17. The Script

Hello, my friends!  Are you starting to get warmer weather?  Maybe you’re on the opposite side of the world and your weather is turning cooler?  Here it’s starting to warm up and my flowers are starting to come alive and burst into color.  I love color!  It makes my world vibrant and rich and I love it!

After last weeks podcast came out, I was informed that my editing skills missed a spot and I said the same thing twice.  I was asked if I could still go in and change it.  The answer was yes, but I’d have to unpublish it, re-edit it and then republish it.  I don’t think this would’ve taken too long, but I decided to leave it the way it is because I’m a recovering perfectionist and I want to be an example to all those out there who struggle with their worth being tied to everything being perfect.  I wanted to be an example of someone who made a mistake, failed, and still lived to talk about it.  I know that I talk a lot about life being 50-50 and humans being 50-50.  I talk about how I know I’m 50% a mess and 50% amazing.  Well, my friends.  I didn’t change it because it’s a bigger learning opportunity for me to embrace my 50% messy side and prove to myself that it’s okay.  It’s okay to be a human and to let everyone see it and know that I’m still 100% full of worth no matter what. 

This failure got me thinking about the world and how we have so many expectations about how we think something should be.  When we watch shows on TV and movies, we expect those to be seamlessly edited for our enjoyment and I imagine it would distract from our pure immersion of the story if it wasn’t, but one of the parts I love to watch are the bloopers.  It allows the viewers an opportunity to see the actor’s human sides. It’s like we get a glimpse into their real life.

I know it’s a small thing, and maybe for some of you, it’s totally irrelevant, but for me, it’s huge!  It’s me putting myself out there and being okay with myself even when it’s not perfect.  So that’s why I decided not to edit it and if there’s something that you are working on and isn’t quite perfect yet, it’s okay.  It’s good enough and let it go.  My level of stress and anxiety has gone way down since I started accepting, I mean truly believing and accepting, that I am 50% a mess and I love me anyway.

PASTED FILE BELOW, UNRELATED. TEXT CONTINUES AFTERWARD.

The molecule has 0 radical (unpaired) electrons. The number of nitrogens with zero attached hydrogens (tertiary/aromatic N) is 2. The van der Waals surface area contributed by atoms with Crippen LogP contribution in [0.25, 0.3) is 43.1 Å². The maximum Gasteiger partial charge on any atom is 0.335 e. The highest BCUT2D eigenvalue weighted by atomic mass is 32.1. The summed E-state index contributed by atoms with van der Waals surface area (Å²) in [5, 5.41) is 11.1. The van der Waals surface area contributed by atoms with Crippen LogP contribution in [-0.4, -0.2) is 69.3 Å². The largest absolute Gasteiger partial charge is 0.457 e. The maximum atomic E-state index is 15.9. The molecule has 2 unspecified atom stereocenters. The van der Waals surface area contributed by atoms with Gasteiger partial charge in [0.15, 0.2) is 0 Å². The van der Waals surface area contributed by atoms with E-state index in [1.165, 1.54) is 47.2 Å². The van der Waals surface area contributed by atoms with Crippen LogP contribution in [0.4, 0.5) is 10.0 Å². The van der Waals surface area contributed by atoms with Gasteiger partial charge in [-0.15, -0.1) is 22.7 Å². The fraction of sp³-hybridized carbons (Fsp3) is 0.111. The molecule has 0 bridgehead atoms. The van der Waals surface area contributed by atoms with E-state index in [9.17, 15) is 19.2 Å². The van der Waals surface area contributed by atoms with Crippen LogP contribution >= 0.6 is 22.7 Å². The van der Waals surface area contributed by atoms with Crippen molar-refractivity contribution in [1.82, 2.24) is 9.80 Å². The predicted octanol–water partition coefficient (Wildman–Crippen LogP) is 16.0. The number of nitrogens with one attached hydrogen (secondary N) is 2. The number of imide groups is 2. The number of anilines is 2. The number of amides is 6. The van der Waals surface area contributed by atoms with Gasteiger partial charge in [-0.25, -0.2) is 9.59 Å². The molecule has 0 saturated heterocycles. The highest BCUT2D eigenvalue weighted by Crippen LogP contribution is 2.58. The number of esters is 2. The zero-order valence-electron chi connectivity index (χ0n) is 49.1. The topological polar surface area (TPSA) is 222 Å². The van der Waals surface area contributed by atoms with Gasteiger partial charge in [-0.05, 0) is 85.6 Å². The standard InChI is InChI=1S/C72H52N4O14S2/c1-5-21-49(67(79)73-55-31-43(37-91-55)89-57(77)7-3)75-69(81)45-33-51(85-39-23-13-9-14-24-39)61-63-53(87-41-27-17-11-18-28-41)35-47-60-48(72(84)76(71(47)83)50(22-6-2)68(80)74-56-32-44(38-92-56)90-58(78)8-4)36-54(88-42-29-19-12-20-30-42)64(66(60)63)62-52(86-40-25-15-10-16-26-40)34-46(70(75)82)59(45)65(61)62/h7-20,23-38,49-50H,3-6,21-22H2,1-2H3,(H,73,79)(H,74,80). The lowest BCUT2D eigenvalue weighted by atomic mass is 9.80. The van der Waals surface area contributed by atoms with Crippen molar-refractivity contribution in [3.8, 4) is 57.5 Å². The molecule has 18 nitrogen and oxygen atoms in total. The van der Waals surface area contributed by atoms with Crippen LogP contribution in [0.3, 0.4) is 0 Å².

I want to give a quick thank you to sweatpea kelso and lifelong football mom for rating and reviewing my podcast.  It means so much that you’d take the time to do that for me.  Can the rest of you do me a favor? If you’re loving this show, please take a quick second to rate, follow, and share so others can find me.

Today I want to talk to you about a script.  It’s a complete story of expectations that we’ve unknowingly written. Where do expectations come from?  I did a little research on expectations and from what I gathered, expectations come from our brains taking our current environment, and experiences in that environment, and the knowledge we have gained so far and then analyzing what we think should happen from there. So growing up, we all started writing a script to a movie or a book, a story of how we think life will be and how we think everyone should behave and how we should behave.  And if everyone follows our script, then we can be happy.  Then we know life is good.

Let me give you a simple example of what I mean by this. If you grew up with dad always taking out the trash, then your mind may have calculated an idea that taking out the trash is a man’s job and you wrote that in your script.  Or if your mom always made the dinners, then you may have scripted the woman to be the one who does all the meals.  It’s completely natural to do this, but let me ask you, is it serving you?